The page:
Providing you have an online connection--broadband recommended--you can click the green Music Store icon on the left to access the iTunes Music Store, which is organized in much the same way as the player itself. The store's major areas are listed on the left (Browse, Power Search, Podcasts, Audiobooks, and so on), while content is highlighted in the middle. To quickly find a particular artist or song, use the search box in the upper right. Changes in version 5 help you find search results faster. After a search, you'll see a gray bar running across the top of the screen; with a click, you can narrow down the type of results you see, such as music, audiobooks, or podcasts. Also, preview 30-second song samples in the store, or watch 20-second previews of the video content. The store currently contains more than 2 million music tracks from all five major labels and more than 1,000 independents; 20,000 podcasts; 11,000 audiobooks; 2,000 music videos; and 75 TV show episodes--here's hoping that last one grows quickly.

The gray search bar, introduced in version 5, lets you quickly narrow down the results of your search. Click Music, Audiobooks, Podcasts, or Video to see results in only that area.
The iTunes Music Store hits a major milestone with the ability to purchase and download video, including recent TV shows, music videos, and Pixar animated shorts. All video purchases cost a reasonable $1.99 and download quickly, which should convince many people to choose the ease of iTunes over the wait of BitTorrent when they miss a show. Video content can be synced to a video-enabled iPod (5G or later) or watched on the computer. Apple's digital rights management (DRM) rules for video are similar to those for purchased music--it can be used on up to five computers--but video content can never be burned to a viewable CD or DVD. However, data backup is possible. iTunes video has 320x240-pixel resolution, so while you can watch it in full-screen mode, the picture won't be sharp. Downloads are H.264 video files, but iTunes supports all MPEG-4 video; you'll need to have QuickTime 7.0.3 or later installed to view the store's video content.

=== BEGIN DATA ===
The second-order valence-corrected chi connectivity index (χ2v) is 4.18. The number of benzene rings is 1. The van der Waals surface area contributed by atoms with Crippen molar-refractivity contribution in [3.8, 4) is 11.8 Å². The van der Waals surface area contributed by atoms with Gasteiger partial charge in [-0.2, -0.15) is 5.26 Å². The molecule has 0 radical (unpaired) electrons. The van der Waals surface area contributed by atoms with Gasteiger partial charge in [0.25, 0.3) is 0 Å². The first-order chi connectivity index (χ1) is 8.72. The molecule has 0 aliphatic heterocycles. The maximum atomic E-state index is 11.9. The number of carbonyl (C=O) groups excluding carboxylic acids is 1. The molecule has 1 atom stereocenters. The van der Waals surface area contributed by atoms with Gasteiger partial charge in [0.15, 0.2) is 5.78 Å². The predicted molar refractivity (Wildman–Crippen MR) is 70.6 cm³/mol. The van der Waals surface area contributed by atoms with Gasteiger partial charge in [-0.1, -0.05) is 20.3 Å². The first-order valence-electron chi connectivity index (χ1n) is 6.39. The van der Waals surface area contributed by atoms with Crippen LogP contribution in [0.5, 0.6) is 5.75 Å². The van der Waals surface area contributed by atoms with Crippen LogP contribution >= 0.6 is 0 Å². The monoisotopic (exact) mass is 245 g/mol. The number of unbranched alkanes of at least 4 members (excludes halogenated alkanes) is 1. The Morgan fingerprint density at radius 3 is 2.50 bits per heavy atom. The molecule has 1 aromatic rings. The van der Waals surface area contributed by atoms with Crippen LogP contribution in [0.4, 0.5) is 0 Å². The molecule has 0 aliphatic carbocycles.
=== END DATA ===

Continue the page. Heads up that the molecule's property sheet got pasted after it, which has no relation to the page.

Purchase recent episodes from five different TV shows with iTunes 6.

At launch, the store carried only five television shows, all from ABC/Disney: Lost, Night Stalker, Desperate Housewives, That's So Raven, and The Suite Life of Zack & Cody. Episodes are available the day after broadcast. We're betting the number of shows will grow quickly when TV execs see that this is a useful revenue stream that doesn't encourage piracy. (Confidential to Fox: Please consider this, because we're always forgetting when Arrested Development is on.) Music videos used to be free on iTunes, although unorganized and not downloadable; now they're downloadable and well organized but cost $1.99 each. Personally, we preferred it when they were free.

The store gains an important community feature in this version with the introduction of a ratings system. Now, any user with an iTunes account can rate an album or comment on the usefulness of another user's rating, similar to the system has offered for many years. We're thrilled that Apple added this because previously iTunes' only community feature was the ho-hum iMix, which allows you to post a song mix and rate other people's mixes--boring! Napster still beats the iTunes store on community features, though, as it offers the ability to see what other users have in their playlists.

Use the new review system to tell other shoppers how much you love or hate a particular album.

Two other online features round out version 6's improvements: a gifting feature and a recommendation engine. You can now send a friend a particular song, album, playlist, video, or audiobook with the gifting service, instead of sending an impersonal gift certificate. If you really want a friend to hear a particular song, find the album within the iTunes Music Store and click the Gift This option from the top of the screen. You'll then get a nearly identical screen with a green background, from which you can select the song. Recipients get an e-mail notification and, in order to download the song, need to have an iTunes account--which is free but might be challenging to set up for less tech-savvy users.